Windows Live: It’s Live! I Think! Partially! Stay Tuned for More!

windowslive1Here’s an undeniable fact about Microsoft: It’s congenitally incapable of springing surprises on anyone. When Google unleashes a new service or improvements to an existing one, it’s typically with no warning, and the new stuff is available immediately or within a few hours to all comers. Microsoft, on the other hand, tends to give advance warning. And then talk publicly about a private beta that isn’t available to everyone. And then do a formal unveiling. Followed by actual availability. Sometimes of part but not all of what was announced.

That’s certainly the situation with the new “Wave 3” upgrades to the company’s Windows Live services. They’ve been public knowledge since at least early this year. Then there was an official announcement three weeks ago. And today the company has announced that the first of the new services–Wave 1 of Wave 3, I guess–are rolling out to everyone over the next twenty-four hours. With more to come.

The new items include updates to Windows Live’s Home, Events, Spaces, and SkyDrive, and new services including Groups, Photos, and Profile. Hotmail received a recent upgrade and subsequent tweaks based on user feedback, and an additional referesh is promised for next year. Desktop Windows Live apps such as Messenger, Photo Gallery, Movie Maker, and the Writer blogging tool were already in public beta before today’s rollout. Meanwhile, Windows Live Search underwent some cosmetic changes a few months ago and there’s a rumor it may change its name to Kumo. And Microsoft keeps talking about other items to come, but doesn’t say what they are. I’m beginning to get a headache just thinking about all this…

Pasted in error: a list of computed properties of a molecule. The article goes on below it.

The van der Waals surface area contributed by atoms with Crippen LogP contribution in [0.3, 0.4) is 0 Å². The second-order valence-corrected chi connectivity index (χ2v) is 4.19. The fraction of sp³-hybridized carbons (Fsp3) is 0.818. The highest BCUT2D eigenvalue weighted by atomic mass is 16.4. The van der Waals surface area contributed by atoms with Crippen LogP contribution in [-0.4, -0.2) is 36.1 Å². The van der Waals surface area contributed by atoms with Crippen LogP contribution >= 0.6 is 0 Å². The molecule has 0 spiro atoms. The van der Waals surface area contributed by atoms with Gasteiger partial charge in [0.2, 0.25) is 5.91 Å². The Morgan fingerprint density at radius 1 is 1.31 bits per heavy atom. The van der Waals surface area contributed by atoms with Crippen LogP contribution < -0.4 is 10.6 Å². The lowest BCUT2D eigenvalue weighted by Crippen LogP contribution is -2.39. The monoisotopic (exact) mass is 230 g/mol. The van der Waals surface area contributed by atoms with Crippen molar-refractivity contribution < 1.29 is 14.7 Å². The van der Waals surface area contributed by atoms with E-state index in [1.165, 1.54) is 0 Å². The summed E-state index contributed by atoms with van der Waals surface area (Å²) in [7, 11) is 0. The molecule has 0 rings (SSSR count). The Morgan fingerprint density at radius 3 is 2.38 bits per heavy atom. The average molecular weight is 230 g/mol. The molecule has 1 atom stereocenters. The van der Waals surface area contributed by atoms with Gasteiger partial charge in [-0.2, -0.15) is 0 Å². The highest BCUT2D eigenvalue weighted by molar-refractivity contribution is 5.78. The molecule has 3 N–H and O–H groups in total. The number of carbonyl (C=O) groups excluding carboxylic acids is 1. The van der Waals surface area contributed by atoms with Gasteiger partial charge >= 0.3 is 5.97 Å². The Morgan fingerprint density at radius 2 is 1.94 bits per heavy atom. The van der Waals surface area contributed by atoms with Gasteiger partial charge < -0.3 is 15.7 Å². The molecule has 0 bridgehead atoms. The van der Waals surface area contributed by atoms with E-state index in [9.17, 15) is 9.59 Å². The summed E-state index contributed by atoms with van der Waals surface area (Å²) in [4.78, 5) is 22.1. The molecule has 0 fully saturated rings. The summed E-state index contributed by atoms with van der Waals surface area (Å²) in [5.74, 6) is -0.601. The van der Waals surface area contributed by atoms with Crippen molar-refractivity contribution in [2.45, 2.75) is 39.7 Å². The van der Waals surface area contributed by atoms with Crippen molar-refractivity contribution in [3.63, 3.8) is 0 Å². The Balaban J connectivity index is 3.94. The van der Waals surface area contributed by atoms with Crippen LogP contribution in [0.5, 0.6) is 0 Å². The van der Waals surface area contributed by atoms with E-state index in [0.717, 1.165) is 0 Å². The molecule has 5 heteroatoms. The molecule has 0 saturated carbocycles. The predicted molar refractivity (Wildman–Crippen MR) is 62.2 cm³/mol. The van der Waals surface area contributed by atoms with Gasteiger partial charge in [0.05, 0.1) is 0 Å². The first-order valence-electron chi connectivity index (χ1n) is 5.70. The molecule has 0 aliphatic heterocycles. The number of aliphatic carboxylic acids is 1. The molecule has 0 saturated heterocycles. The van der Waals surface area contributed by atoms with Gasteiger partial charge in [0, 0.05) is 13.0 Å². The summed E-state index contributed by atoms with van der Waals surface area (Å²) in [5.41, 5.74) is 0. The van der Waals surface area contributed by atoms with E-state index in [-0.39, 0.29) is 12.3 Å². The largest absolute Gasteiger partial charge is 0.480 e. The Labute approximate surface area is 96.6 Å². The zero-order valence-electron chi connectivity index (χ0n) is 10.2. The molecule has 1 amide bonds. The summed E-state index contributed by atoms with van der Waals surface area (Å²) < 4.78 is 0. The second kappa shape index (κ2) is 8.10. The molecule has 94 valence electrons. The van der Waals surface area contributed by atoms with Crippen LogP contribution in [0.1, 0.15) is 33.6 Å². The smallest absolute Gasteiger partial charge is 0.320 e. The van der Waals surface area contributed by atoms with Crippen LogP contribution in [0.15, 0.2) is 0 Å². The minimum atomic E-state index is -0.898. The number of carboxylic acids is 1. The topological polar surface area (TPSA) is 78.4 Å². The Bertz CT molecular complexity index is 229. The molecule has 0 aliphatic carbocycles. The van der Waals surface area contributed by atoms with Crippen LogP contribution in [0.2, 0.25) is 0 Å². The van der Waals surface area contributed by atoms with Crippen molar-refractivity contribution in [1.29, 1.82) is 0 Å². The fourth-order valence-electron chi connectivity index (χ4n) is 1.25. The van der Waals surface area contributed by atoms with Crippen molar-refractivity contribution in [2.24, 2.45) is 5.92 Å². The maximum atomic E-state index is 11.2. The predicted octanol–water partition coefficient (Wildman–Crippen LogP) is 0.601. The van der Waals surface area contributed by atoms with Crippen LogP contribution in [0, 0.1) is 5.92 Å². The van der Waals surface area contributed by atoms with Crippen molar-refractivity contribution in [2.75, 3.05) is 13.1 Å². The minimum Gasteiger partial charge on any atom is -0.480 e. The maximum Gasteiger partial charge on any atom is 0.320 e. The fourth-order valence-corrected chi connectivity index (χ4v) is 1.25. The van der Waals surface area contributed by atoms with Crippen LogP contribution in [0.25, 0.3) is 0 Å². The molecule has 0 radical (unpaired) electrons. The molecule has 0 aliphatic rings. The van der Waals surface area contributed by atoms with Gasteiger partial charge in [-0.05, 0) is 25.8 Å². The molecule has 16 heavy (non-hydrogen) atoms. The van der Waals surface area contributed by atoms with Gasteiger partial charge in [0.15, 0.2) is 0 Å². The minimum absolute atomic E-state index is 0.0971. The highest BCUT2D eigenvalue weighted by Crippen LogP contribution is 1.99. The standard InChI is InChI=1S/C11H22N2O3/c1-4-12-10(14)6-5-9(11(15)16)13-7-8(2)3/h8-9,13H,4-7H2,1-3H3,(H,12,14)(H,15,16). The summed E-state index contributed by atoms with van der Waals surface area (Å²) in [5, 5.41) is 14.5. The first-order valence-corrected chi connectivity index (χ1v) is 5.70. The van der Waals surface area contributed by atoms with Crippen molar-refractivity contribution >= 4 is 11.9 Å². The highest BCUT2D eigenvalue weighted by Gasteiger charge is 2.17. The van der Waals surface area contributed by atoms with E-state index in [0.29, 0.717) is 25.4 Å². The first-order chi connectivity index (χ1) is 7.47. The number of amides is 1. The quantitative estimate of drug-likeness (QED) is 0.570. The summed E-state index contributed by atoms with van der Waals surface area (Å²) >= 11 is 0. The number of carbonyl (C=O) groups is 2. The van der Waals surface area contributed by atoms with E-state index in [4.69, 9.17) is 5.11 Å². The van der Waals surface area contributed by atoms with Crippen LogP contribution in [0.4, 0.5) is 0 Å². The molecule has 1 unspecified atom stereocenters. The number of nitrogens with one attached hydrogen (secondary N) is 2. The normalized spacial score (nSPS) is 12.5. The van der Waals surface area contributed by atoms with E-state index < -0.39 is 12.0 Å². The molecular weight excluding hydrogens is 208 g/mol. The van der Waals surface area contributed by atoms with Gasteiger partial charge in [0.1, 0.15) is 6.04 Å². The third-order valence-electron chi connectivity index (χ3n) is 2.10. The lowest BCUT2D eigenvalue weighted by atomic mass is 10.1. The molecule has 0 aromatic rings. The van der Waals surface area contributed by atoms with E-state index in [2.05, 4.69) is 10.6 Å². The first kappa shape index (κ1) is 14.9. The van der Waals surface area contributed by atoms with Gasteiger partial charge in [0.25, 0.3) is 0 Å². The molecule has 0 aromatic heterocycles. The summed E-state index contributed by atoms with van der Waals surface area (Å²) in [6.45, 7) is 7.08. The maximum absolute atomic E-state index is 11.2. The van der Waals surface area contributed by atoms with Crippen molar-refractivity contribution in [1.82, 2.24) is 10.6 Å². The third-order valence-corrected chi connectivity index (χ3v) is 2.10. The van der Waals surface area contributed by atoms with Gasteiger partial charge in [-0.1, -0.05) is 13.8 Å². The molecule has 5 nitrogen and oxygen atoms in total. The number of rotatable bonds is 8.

Microsoft says that one key goal is to impose some consistency on all of Windows Live’s many services–through, for instance, a toolbar that stays at the top no matter where you are. It’s a noble goal–and it’s hard to gauge its success at the moment, since some new Live services are indeed live, and others aren’t.

Like I said, Google tends to just announce things when they’re available. It also doesn’t do package announcements of multiple services, nor does it try to tie everything together with an umbrella moniker a la Windows Live. Stuff is ready when it’s ready, and there’s no particular consistency of branding–the Google world has room for everything from Google Apps to Gmail to Picasa to YouTube. And yet Google has done a much better job than Microsoft historically of releasing disparate services that have some overarching philosophies about look, feel, and functionality.

Anyhow, Windows Live is much too ambitious and far-flung for me to try and review it all in one place. So I’m going to look at its components separately–starting very soon…


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